Washington has many fine sportswriters. Atop the list are Tom Boswell, Tim Kurkjian, and until recently John Feinstein. Last season Feinstein was one of the louder voices calling for the Nationals to keep sending Strasburg out every five days in September. And now he is using the failure of the Nationals to make the playoffs as proof that Strasburg should have led Washington to the World Series in 2012.
Feinstein’s thesis is that the failure of the Nationals to hold a 7-5 lead in the ninth inning against the St. Louis Cardinals rests not with Drew Storen, but instead stops resolutely at the desk of General Manager Mike Rizzo for pulling Strasburg at the beginning of September. Not only does the failures of 2012 rest with Rizzo’s decision to rest Strasburg, but that of 2013 as well. It is an argument that turns on the thin dime that Rizzo’s decision to shut down Strasburg was the linchipin in a house of cards. Every failure from Spetember 7, 2012 going forward rests on that single decision. Storen would have gotten the save in the fifth game of the NLDS if Strasburg had continued to pitch in September.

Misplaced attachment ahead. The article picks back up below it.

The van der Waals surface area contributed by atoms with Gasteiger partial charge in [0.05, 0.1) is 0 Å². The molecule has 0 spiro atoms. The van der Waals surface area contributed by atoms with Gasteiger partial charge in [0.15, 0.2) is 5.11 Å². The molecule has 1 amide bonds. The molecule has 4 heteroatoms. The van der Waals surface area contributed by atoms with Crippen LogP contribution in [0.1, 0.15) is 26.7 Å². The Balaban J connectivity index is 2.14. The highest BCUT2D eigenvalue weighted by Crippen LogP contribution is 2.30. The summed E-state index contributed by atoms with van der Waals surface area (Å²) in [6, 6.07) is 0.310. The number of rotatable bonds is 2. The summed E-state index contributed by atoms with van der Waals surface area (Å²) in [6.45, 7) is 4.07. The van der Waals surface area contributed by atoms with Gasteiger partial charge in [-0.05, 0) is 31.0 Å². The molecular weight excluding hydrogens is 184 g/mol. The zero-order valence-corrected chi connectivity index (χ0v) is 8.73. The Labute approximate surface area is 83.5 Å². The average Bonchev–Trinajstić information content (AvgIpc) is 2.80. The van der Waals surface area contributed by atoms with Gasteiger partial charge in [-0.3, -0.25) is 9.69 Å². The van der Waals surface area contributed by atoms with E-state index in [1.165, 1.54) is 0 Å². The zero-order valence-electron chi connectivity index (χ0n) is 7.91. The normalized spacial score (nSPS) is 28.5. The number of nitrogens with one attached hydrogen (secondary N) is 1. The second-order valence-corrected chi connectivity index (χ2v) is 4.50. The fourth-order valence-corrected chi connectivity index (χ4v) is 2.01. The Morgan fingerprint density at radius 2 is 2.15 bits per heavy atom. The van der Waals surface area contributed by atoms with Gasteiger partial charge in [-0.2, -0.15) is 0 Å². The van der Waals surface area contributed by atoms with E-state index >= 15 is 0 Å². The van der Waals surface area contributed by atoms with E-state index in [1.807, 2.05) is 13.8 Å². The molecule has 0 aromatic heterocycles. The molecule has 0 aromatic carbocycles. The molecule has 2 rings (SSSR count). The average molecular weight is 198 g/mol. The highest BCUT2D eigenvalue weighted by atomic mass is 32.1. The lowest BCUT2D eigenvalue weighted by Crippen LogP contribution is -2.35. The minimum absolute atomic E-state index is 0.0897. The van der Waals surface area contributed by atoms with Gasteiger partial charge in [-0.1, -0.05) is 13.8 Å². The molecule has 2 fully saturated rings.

There is a huge fly in Feinstein’s soup. The fly is a 6′-4″ right-hander who lost considerable zip on his trademark fastball in 2013 and won only seven games all season long. This was a rested Strasburg who had no worries about the strain of a long season. But still he was not the same dominant force that was arguably the best pitcher in the National League in the first half of 2012. The question Feinstein might better be asking is which Strasburg would have shown up in September of 2o12. He fantasizes that it would have been the first half Strasburg, but that person failed to show on September 7, 2012 and has been only on rare occasions since. That is the more important issue. What does 2013 portend for the future of Stephen Strasburg?